“This podcast is sponsored by Thomson Reuters Westlaw Edge, the most intelligent legal research platform ever. Powered by state-of-the-art AI technology built upon more than 100 years of attorney-edited annotations, Westlaw Edge delivers the fastest legal answers and most valuable insights. Experience Westlaw Edge for yourself, including the next generation of legal search, integrated litigation analytics, overruling risk indicators, and more. Visit today.”



    In This Podcast:

    Colin Rule

    Colin Rule is vice president for online dispute resolution at Tyler Technologies. Tyler Technologies acquired, an ODR provider that Colin co-founded, in 2017. From 2003 to 2011, Rule was director of online dispute resolution for eBay and PayPal. He has worked in the dispute resolution field for more than 25 years as a mediator, trainer and consultant.






  • 10/15/2018 6:30 PM | Denise Bashline (Administrator)

    California justices take rare step of recusing themselves

    October 15, 2018


    SAN FRANCISCO (AP) — The California Supreme Court on Monday took the unusual step of disqualifying itself from considering a case.


    The justices issued an order recusing themselves from a lawsuit saying state judges were owed millions of dollars in back pay and benefits. The court normally has seven justices, but it is down to six after the retirement last year of Associate Justice Kathryn Werdegar.


    The justices last all recused themselves in 2010, according to court officials.


    The court said other judges would be assigned to decide whether to take up an appeal in the case. The court did not explain its decision, but the lawsuit also affects the salaries of state Supreme Court justices.


    The case was filed in 2014 by a former judge who said California mostly underpaid its judges from 2008 through 2016 as it made cuts during the recession. The court in its order Monday said any new judges assigned to the case will have taken office after June 30, 2017.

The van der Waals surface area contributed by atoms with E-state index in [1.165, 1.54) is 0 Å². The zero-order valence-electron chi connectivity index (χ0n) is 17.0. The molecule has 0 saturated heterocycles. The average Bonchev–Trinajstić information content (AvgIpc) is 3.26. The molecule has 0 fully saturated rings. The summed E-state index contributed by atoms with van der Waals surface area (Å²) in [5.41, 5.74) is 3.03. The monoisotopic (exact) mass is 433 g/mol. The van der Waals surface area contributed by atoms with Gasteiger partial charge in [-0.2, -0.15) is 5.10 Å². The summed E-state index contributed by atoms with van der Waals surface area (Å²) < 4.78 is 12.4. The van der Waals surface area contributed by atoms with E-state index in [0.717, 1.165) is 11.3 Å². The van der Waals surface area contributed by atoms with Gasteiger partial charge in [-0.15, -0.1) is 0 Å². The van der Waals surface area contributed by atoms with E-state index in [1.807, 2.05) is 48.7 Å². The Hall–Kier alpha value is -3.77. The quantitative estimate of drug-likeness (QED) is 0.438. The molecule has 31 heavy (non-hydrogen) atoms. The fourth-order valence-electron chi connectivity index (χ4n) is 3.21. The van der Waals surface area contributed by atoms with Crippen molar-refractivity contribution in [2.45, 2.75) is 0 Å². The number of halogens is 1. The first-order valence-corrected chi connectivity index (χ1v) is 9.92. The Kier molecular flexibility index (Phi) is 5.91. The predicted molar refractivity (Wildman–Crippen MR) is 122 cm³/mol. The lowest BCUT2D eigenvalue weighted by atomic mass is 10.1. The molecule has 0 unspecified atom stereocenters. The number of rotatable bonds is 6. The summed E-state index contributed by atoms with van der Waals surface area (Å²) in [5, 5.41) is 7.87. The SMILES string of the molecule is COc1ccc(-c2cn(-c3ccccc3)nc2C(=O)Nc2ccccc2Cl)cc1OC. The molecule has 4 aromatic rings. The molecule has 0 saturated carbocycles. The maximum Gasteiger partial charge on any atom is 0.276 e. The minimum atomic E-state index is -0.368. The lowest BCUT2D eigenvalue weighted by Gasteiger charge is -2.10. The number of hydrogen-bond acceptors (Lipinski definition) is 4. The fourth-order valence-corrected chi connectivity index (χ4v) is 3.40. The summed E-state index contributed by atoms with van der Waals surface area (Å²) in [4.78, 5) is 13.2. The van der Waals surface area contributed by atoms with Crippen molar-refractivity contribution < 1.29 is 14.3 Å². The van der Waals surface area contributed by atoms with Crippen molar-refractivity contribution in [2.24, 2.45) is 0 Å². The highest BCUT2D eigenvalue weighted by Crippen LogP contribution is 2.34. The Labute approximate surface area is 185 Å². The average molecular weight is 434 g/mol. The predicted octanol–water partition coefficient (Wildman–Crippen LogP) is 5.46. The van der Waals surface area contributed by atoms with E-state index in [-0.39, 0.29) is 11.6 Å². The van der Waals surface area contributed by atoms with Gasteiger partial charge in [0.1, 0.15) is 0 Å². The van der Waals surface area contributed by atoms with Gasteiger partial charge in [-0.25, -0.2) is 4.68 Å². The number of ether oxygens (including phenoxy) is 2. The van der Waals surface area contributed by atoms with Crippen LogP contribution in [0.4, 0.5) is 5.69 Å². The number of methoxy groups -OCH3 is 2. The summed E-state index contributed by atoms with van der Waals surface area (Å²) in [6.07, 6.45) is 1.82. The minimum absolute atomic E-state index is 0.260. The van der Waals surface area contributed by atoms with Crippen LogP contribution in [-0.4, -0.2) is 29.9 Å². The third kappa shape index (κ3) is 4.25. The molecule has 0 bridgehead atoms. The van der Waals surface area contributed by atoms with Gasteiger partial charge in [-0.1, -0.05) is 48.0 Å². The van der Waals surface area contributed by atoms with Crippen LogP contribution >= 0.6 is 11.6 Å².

An appeals court in June upheld a judge’s decision ordering the state to pay salary increases that the judge found were required as well as interest on the unpaid amount. The state is on the hook for about $40 million in back wages, interest and penalties to about 3,000 current and former judges, according to The Sacramento Bee.


    The state has appealed to the California Supreme Court.


    The justices also all recused themselves in 1989 and 1988.



  • 10/15/2018 6:00 PM | Denise Bashline (Administrator)

    AIDS Legal Referral Panel  

    Legal Developments in LGBTQ Employment Discrimination


    Sponsored by the State Bar’s Labor & Employment Law Section


    Tuesday, October 23rd, 5:30pm - 7:00pm

    • Presented by Lindsay Nako, Esq. and David Nahmias – Impact Fund

    • Bar Association of San Francisco, 301 Battery Street, 3rd Floor, Board Room, San Francisco, CA 94111


    • 1.5 Elimination of Bias CLE Credits

    • Overview: Laws prohibiting sexual orientation and gender identity discrimination have shifted rapidly in recent years. This training will describe the current state of federal and California law protecting LGBTQ workers and workers with HIV/AIDS, and identify practical considerations when advising LGBTQ, especially transgender, clients in these claims.

    All are welcome to attend the MCLE trainings. Following the training, we hope that non-Panel attorneys will sign up and support ALRP’s mission. There are many benefits to being a Panel attorney and we only ask that Panel members accept two ALRP referrals a year.


    The BASF Board Room (and all alternate meeting rooms) is accessible to people with disabilities. Attendees who might require a reasonable accommodation (including alternative-to-print formats of materials) are invited to contact Hannah Center in advance of the training (contact information below).


    ALRP provides free and low-cost legal services to people with HIV/AIDS in the San Francisco Bay Area. For questions about ALRP or our free MCLE trainings, please contact Volunteer Coordinator Hannah Center at


    or (415) 701-1200 ext 303.


    The State Bar of California has certified ALRP, Provider #2485, to provide MCLE credit for all trainings listed.



  • 10/15/2018 6:01 AM | Denise Bashline (Administrator)

    Law Sites 

    By Bob Ambrogi on October 15, 2018




    Another state has adopted the ethical duty of technology competence for lawyers, bringing the total that have done so to 32.